A nice touch that Amazon has tried is "verified purchase." It's a helpful element, but it doesn't really address most bogus reviews. Except for the most expensive items, it's easy enough for most fake reviewers to buy one copy of whatever the item is. As the Amazon lawsuit pointed out: "In at least one instance, the seller of a 'Verified Review' (i.e., an 'Amazon Verified Purchase') was willing to receive an empty envelope, not the product itself, simply to create a shipping record in an attempt to deceive Amazon and its customers."
Another good element of Amazon's probe is that it specifically went to the places where these con artists live, such as Fiverr, which is apparently cooperating with Amazon. Fiverr's big mission is to offer services — including fake Amazon reviews — for $5.
Amazon's filing makes clear that it considers reviews to be a key part of its offerings: "Amazon pioneered customer reviews 20 years ago and is now home to hundreds of millions of unique reviews. Reviews provide a forum for sharing authentic feedback about products and services — positive or negative. Amazon does not remove reviews because they are critical; Amazon believes all helpful information can inform its customers’ buying decisions," the federal filing said.
The trick here is the multiple IP address game. Through various methods, it's easy to circumvent Amazon's bad-address detection systems. Amazon's theory, which I applaud, is to punish as many as possible, thereby acting as a deterrent to those who try to fool the system. In short, Amazon's message is "Most of you will be able to dodge us, but you're gambling that you won't be the one we find and make an example of. You don't think we can be vindictive? How lucky are you feeling today? You're taking an awfully big risk for a $5 client."
The intent of Amazon's undercover dealings with people willing to write fake reviews is identical to that of police undercover operations: If it's done enough, you plant the seed of doubt in the mind of the criminal: "Is this prospective client real or an undercover Amazon investigator? And is it really worth $5 to find out the hard way?"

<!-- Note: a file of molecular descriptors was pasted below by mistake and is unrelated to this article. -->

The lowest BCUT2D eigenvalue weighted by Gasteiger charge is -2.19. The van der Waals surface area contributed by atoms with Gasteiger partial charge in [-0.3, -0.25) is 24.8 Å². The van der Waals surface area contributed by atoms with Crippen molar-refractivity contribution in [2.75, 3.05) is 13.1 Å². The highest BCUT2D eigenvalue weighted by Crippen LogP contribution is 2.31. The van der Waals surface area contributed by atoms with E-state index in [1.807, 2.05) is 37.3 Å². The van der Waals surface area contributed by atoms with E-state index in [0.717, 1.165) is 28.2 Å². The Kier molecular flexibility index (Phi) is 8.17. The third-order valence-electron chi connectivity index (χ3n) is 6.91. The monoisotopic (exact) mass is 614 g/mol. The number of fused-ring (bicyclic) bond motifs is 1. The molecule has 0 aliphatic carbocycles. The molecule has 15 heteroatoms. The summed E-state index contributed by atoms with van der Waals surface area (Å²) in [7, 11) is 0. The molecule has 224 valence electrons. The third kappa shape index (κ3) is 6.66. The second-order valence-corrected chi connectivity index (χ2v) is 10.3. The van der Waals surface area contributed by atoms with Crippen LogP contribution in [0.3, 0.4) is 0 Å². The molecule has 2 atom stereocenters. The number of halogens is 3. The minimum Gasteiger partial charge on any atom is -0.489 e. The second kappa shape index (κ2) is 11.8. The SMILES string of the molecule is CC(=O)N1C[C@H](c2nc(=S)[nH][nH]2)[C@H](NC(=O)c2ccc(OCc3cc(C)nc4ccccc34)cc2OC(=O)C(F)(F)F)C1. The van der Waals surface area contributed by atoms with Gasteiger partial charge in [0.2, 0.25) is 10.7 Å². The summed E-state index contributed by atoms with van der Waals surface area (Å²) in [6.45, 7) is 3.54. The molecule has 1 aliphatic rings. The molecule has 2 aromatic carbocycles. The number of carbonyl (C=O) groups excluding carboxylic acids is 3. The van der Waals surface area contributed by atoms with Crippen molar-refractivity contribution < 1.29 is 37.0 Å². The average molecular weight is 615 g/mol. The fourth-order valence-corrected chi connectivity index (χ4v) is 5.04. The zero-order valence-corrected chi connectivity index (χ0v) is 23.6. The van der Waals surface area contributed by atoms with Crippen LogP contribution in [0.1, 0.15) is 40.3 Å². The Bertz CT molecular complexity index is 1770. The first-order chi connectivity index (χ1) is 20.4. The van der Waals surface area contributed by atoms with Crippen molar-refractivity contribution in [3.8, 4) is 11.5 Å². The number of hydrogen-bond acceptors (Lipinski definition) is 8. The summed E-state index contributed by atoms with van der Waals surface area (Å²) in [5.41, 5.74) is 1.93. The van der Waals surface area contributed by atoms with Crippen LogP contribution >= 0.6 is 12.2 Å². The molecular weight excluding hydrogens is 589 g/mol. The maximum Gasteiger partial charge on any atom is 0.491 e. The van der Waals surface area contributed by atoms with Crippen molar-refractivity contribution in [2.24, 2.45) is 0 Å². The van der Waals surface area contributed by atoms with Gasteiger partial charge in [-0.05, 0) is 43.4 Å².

The lawsuit cited one con artist boasting that he or she "can place reviews through 100 different Amazon accounts."
And Amazon has the right idea when it says that it will not block out those IP addresses once they are proven to have been used illegally. "Although Amazon has successfully requested removal of similar listings from Fiverr in the past, the removal of individual listings does not address the root cause of the issue or serve as a sufficient deterrent to the bad actors engaged in creating and purchasing fraudulent product reviews," Amazon's lawsuit said. "This action is the next step in a long-term effort to ensure these providers of fraudulent reviews do not offer their illicit services through other channels and to take enforcement action against the dishonest sellers and manufacturers who use those services."
Amazon is doing a favor for all online retailers by aggressively trying to maintain the trustworthiness of its own reviews. If it succeeds, shoppers will tend to be more comfortable with all reviews. But the more Amazon really verifies its reviews, the more loyalty it will earn. Every now and then, a lawsuit threatens to do some good. This is one of those times.